“As we always do in these cases, we started to move very slowly to get into position. Each of our moves was carefully calculated, and we still felt in control, especially since the moose was quite receptive. Then, all of a sudden, we realized that not only was it no longer receptive, but that it was leaving! That's when the cameraman and I looked at each other and realized how much we were in the spotlight: the first rays of daylight were shining on our bibs, on the camera lens, and on the rifle barrel. In the woods, my partner was perfectly camouflaged, but we were in high definition on the trail! I had my rifle at the ready, but at no point did I feel comfortable enough to take a shot. So we watched helplessly as the moose lumbered away.”

“In short, what works well in some contexts may be completely ineffective in others. We must always remain in analysis mode and constantly adjust to the context. We often talk about the wind, but here, it was the light that worked against us. The moose found himself in an advantageous position, but we realized this too late. In such a situation, we would have had to move into the shadows or completely into the woods.”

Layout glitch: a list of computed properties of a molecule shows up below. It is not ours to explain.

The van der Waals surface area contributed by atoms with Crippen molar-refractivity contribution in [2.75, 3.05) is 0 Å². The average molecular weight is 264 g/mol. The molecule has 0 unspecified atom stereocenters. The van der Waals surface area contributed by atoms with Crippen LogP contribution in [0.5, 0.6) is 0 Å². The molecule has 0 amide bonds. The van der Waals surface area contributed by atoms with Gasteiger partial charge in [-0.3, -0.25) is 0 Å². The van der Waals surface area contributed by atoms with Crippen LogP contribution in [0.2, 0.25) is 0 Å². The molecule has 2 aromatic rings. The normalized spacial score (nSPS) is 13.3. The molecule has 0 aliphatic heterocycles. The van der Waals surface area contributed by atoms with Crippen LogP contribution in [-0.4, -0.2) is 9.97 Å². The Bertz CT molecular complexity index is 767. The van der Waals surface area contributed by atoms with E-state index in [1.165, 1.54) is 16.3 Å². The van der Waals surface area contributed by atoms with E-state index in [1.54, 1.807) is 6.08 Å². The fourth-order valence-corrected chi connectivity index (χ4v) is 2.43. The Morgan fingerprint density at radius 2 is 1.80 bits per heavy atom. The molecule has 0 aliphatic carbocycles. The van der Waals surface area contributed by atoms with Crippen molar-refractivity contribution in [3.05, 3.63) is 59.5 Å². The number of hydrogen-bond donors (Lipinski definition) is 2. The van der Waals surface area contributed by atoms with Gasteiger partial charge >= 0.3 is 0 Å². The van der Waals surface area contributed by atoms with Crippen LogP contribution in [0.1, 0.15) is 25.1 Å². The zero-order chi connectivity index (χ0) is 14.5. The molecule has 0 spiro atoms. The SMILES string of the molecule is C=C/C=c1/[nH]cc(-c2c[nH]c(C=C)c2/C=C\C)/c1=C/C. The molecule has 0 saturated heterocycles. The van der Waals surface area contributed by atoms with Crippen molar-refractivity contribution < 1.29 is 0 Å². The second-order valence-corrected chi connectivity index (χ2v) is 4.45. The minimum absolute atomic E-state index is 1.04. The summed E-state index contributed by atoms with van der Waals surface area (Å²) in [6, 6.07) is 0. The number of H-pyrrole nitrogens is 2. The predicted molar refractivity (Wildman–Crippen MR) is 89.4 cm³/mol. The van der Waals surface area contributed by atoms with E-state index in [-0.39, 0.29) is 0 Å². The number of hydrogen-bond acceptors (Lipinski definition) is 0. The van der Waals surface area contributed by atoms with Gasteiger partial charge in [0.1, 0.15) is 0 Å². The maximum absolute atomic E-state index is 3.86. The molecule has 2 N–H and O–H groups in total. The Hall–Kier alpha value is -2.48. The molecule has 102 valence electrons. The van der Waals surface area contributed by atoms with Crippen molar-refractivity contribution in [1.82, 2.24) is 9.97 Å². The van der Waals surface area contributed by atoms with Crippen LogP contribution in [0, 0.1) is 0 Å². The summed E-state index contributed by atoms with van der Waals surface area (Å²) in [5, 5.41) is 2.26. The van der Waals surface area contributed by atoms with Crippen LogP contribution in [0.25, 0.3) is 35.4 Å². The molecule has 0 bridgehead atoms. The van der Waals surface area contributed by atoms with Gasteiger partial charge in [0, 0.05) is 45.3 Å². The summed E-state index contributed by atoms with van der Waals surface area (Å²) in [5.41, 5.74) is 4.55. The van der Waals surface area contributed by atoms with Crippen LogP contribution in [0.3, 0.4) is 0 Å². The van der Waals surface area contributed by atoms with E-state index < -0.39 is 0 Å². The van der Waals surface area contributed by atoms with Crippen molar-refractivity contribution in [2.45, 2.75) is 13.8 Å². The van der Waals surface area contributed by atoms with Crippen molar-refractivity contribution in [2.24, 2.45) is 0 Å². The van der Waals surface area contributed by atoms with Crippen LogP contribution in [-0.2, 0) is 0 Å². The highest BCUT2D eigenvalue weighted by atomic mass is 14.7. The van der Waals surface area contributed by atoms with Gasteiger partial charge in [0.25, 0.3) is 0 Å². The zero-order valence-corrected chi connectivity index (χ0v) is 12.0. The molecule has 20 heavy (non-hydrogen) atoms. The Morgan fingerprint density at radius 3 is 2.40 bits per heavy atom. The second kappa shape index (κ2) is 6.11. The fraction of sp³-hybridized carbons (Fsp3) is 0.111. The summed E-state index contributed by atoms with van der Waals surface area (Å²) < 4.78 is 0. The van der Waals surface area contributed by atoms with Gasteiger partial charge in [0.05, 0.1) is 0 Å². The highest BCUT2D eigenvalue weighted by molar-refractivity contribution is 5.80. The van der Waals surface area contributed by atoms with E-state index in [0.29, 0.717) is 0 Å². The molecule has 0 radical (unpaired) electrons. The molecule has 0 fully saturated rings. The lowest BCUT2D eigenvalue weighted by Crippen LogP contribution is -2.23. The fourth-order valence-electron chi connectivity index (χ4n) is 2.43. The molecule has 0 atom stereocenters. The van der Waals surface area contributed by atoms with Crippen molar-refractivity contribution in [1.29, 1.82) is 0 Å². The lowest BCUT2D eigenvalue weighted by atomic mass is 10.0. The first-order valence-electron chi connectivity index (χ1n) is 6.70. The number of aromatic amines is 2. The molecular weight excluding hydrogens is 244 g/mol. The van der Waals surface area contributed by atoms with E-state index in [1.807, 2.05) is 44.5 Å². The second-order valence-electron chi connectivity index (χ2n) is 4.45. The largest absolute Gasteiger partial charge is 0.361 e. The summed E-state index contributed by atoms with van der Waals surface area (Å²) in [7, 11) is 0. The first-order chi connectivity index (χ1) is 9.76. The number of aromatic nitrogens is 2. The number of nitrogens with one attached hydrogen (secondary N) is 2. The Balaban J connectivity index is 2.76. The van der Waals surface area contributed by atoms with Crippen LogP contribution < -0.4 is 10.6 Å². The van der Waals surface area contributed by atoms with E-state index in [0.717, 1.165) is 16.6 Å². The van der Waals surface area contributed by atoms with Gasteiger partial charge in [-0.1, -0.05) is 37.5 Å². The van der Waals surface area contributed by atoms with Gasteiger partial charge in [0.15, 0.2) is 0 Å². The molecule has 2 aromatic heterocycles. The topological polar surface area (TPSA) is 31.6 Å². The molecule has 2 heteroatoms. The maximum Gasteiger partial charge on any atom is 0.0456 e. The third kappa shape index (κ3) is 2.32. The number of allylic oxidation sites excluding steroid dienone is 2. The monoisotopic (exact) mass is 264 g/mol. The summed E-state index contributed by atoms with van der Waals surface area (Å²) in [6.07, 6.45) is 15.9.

Mélanie Dion Émile David | © Sépaq
Réserve faunique de Matane
Réserve faunique de Matane Beside | © Sépaq


Sophie Boisvert harvested her first moose in her twenties, after several years spent accompanying her grandmother on hunting expeditions. She has been a guide at an outfitter establishment for four years now. Sophie always goes all out. As she describes it, when she hunts moose, she does not imitate the moose: she becomes a moose. A stance that makes sense when you listen to her story.

"It was an incredible morning. At dawn, our calls were being answered from all sides. There seemed to be two pairs of moose. My client and I had climbed up on a stump that was on top of a log. We had seen some movement, but for a while, nothing was happening. Then a female came out of the woods. We had a permit to harvest her in our pockets, but a hunch held me back and I asked my client to wait. Within minutes, a splendid male came out and was harvested.”